Bush declares: ‘We’re Winning’

By Staff Writer
January 30, 2003


Seas of Congressional pundits, some of who had camped out since 5:30 p.m., gave way as the President walked swiftly and confidently towards his podium, parting the masses as he strode. Four minutes after his arrival was announced – and after seemingly endless handshakes and hugs gone past – President Bush set to the business at hand.

Bush stated early on that he would be addressing the AIDS crisis in Africa, the fledgling economy and the situation in Iraq.

“After recession, terrorist attacks, corporate scandals, and stock market declines, our economy is recovering – yet it is not growing fast enough, or strongly enough,” Bush said.

When Bush once again presented his tax relief package, Democratic Minority Leader Nancy Pelosi seemed to chuckle at the figures Bush presented. The Democrats have their own tax relief and budget plans they hope to push later this session.

For college students watching, Bush made mention of wanting to let younger “workers” invest in their retirement accounts. The plan would let young people “control what they own.”

Bush also criticized what he referred to as, “excessive litigation” and “frivolous lawsuits” that are chocking the American system of medicine. Bush received a standing ovation for his plans to “bring affordable health care for all Americans.”

During the one-hour long address, Bush spoke of the need to promote the environment and become independent of the energy America depends on. Bush stopped short of addressing oil concerns in the Middle East, but said that Americans must become “less dependent of foreign energies.”

“The first car driven by a child born today could be powered by hydrogen, and pollution-free,” Bush said.

Bush also asked his peers to “end the practice of partial-birth abortion.” He also spoke out against human cloning, saying, “I ask you to set a high standard for humanity and pass a law against all human cloning.”

On the topic of AIDS in Africa, Bush spent much time talking about humane efforts on the continent to curtail the spread of the disease.

“This nation is leading the world in confronting international terrorism,” Bush said. He went on to say that over 3,000 terrorists (many with links to al-Qaeda) were arrested and dealt with. Bush said that the terrorists are on the run, and that the U.S. is keeping them on the run.

Bush also reassured a worried nation that the War on Terror continues, as every day he receives potential threats against the U.S. Bush said that “we’re winning” the war. In a scene that seemed to be more out of a John Wayne movie than a State of the Union address, Bush said of the terrorists, “Many others have met a different fate. Put it to you this way, they are no longer a problem for the United States and our friends and allies.”

Bush acknowledged the reluctance of other nations to join the coalition, saying, “We are asking them to join us, and many are doing so. Yet the course of this nation does not depend on the decisions of others.” Bush received a standing ovation for his comments.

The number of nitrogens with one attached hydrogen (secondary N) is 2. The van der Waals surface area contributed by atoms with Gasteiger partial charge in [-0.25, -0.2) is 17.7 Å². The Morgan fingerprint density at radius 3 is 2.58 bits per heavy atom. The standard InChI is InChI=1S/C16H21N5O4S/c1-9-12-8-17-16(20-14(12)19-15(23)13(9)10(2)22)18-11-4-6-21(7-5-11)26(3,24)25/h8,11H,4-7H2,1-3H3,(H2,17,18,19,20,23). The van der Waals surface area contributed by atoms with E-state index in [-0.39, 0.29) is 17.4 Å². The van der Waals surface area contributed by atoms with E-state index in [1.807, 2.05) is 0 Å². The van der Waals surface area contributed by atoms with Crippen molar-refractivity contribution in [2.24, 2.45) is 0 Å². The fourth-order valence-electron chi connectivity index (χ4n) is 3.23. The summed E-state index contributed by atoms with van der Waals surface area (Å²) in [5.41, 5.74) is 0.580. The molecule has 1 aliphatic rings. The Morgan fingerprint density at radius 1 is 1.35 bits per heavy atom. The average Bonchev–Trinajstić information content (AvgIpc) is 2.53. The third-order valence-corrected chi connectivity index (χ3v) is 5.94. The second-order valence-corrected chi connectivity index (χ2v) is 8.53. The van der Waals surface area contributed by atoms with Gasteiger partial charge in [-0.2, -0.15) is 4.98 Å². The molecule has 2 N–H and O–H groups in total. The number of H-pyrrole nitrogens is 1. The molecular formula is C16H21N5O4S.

Then, with a look in his eyes that can only be described as pure fire and ambition, Bush seemed to reaffirm his stance as Commander in Chief, saying, “I will defend the freedom and security of the American people.”

Bush went on to address the threat of North Korea and their weapon’s programs. “North Korea needs to turn away from its nuclear ambitions,” Bush said. On Saddam Hussein, Bush said he violated a Gulf War agreement with his weapons plans. Bush also said that Hussein has shown, “Utter contempt for the United Nations and the opinion of the world.”

Bush also tried to paint a picture of the Sept. 11 hijackers using chemical or biological weapons to attack the U.S. “The world has waited 12 years for Iraq to disarm,” Bush said. “America will not accept a serious and mounting threat to our country, our friends, and our allies.”

Finally, Bush confidently stated that, “We will prevail,” and that, “trusting Saddam Hussein is not an option.”

According to Dr. Jolyon Girard, history professor, America is involved in a waiting game with Iraq. Girard feels that there will not be a “smoking gun” that will be discovered in Iraq. Rather, the U.N. should ask where the weapons were “disposed” of.

Girard said, “I don’t believe that you should put a young person’s life in harm’s way unless you can define the clear and present threat to the U.S.” Girard said there is a clear threat and danger, but not necessarily a present threat.

Many students are concerned about the possibility of the draft being reinstated, however Girard said that it should not happen, “unless there’s a massive catastrophe or assault.”

As for the impending war in the Middle East, Girard seems to think that the U.S. is trying to drive a wedge into Iran, surrounding it by pro-American governments.

Girard is able to keep a sense of humor throughout what can no doubt become trying times. On France’s reluctance to join the U.S. coalition, Girard said, “How could any country that loves Jerry Lewis not like the U.S.?”

When pressed for a prediction on the current situation, Girard said that Saddam Hussein is a bigger threat than Osama bin Laden. Girard does not think that the U.S. will attack Iraq unilaterally, or without the support of their allies.

However, Girard is quick to point out that predicting the future can be difficult, after all, “I picked the Eagles to win the Super Bowl.”

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